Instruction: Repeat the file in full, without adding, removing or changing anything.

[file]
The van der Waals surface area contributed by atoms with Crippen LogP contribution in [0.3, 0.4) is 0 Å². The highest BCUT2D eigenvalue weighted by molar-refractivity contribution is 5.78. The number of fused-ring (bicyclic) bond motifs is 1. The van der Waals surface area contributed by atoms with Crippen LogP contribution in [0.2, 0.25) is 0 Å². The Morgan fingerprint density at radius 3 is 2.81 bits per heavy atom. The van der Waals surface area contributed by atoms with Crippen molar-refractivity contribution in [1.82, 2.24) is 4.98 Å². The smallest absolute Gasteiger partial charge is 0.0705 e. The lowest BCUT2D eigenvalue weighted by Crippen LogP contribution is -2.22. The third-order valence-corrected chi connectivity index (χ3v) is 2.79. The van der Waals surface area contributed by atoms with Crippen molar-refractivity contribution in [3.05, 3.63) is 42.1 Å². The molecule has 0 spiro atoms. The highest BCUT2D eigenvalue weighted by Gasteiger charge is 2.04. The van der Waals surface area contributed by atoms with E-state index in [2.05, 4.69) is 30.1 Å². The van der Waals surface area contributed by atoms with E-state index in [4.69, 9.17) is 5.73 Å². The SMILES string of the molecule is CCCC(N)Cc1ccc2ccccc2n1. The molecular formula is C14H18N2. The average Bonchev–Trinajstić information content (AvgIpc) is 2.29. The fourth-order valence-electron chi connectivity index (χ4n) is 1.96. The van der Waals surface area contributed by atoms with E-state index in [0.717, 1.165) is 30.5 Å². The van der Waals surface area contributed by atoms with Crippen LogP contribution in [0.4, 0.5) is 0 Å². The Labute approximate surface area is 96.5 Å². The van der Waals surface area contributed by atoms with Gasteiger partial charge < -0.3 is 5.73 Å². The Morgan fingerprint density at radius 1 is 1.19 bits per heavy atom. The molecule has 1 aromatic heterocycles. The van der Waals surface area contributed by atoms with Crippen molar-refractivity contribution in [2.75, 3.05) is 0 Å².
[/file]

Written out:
The van der Waals surface area contributed by atoms with Crippen LogP contribution in [0.3, 0.4) is 0 Å². The highest BCUT2D eigenvalue weighted by molar-refractivity contribution is 5.78. The number of fused-ring (bicyclic) bond motifs is 1. The van der Waals surface area contributed by atoms with Crippen LogP contribution in [0.2, 0.25) is 0 Å². The Morgan fingerprint density at radius 3 is 2.81 bits per heavy atom. The van der Waals surface area contributed by atoms with Crippen molar-refractivity contribution in [1.82, 2.24) is 4.98 Å². The smallest absolute Gasteiger partial charge is 0.0705 e. The lowest BCUT2D eigenvalue weighted by Crippen LogP contribution is -2.22. The third-order valence-corrected chi connectivity index (χ3v) is 2.79. The van der Waals surface area contributed by atoms with Crippen molar-refractivity contribution in [3.05, 3.63) is 42.1 Å². The molecule has 0 spiro atoms. The highest BCUT2D eigenvalue weighted by Gasteiger charge is 2.04. The van der Waals surface area contributed by atoms with E-state index in [2.05, 4.69) is 30.1 Å². The van der Waals surface area contributed by atoms with E-state index in [4.69, 9.17) is 5.73 Å². The SMILES string of the molecule is CCCC(N)Cc1ccc2ccccc2n1. The molecular formula is C14H18N2. The average Bonchev–Trinajstić information content (AvgIpc) is 2.29. The fourth-order valence-electron chi connectivity index (χ4n) is 1.96. The van der Waals surface area contributed by atoms with E-state index in [0.717, 1.165) is 30.5 Å². The van der Waals surface area contributed by atoms with Crippen LogP contribution in [0.4, 0.5) is 0 Å². The Labute approximate surface area is 96.5 Å². The van der Waals surface area contributed by atoms with Gasteiger partial charge < -0.3 is 5.73 Å². The Morgan fingerprint density at radius 1 is 1.19 bits per heavy atom. The molecule has 1 aromatic heterocycles. The van der Waals surface area contributed by atoms with Crippen molar-refractivity contribution in [2.75, 3.05) is 0 Å².